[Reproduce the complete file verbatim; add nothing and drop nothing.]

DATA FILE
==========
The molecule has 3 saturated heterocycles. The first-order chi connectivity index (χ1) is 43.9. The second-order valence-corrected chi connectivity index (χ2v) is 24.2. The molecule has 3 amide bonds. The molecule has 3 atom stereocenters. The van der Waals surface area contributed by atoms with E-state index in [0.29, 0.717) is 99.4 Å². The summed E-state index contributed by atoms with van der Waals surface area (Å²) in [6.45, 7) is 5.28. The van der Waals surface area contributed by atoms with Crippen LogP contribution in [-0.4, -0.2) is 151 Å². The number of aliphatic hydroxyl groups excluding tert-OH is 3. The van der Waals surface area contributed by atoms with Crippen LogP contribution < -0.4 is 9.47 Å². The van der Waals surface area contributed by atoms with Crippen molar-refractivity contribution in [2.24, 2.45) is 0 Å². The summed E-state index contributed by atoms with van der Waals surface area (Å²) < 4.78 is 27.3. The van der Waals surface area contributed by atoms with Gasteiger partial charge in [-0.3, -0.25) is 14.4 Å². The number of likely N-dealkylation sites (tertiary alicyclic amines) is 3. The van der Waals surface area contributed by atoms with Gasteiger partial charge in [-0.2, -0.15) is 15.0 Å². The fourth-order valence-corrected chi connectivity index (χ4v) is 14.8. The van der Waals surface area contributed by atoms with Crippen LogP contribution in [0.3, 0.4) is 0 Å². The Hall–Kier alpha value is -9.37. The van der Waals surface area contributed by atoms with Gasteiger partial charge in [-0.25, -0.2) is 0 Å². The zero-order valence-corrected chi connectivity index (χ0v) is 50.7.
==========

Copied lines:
The molecule has 3 saturated heterocycles. The first-order chi connectivity index (χ1) is 43.9. The second-order valence-corrected chi connectivity index (χ2v) is 24.2. The molecule has 3 amide bonds. The molecule has 3 atom stereocenters. The van der Waals surface area contributed by atoms with E-state index in [0.29, 0.717) is 99.4 Å². The summed E-state index contributed by atoms with van der Waals surface area (Å²) in [6.45, 7) is 5.28. The van der Waals surface area contributed by atoms with Crippen LogP contribution in [-0.4, -0.2) is 151 Å². The number of aliphatic hydroxyl groups excluding tert-OH is 3. The van der Waals surface area contributed by atoms with Crippen LogP contribution < -0.4 is 9.47 Å². The van der Waals surface area contributed by atoms with Crippen molar-refractivity contribution in [2.24, 2.45) is 0 Å². The summed E-state index contributed by atoms with van der Waals surface area (Å²) < 4.78 is 27.3. The van der Waals surface area contributed by atoms with Gasteiger partial charge in [-0.3, -0.25) is 14.4 Å². The number of likely N-dealkylation sites (tertiary alicyclic amines) is 3. The van der Waals surface area contributed by atoms with Gasteiger partial charge in [-0.2, -0.15) is 15.0 Å². The fourth-order valence-corrected chi connectivity index (χ4v) is 14.8. The van der Waals surface area contributed by atoms with Crippen LogP contribution in [0.3, 0.4) is 0 Å². The Hall–Kier alpha value is -9.37. The van der Waals surface area contributed by atoms with Gasteiger partial charge in [-0.25, -0.2) is 0 Å². The zero-order valence-corrected chi connectivity index (χ0v) is 50.7.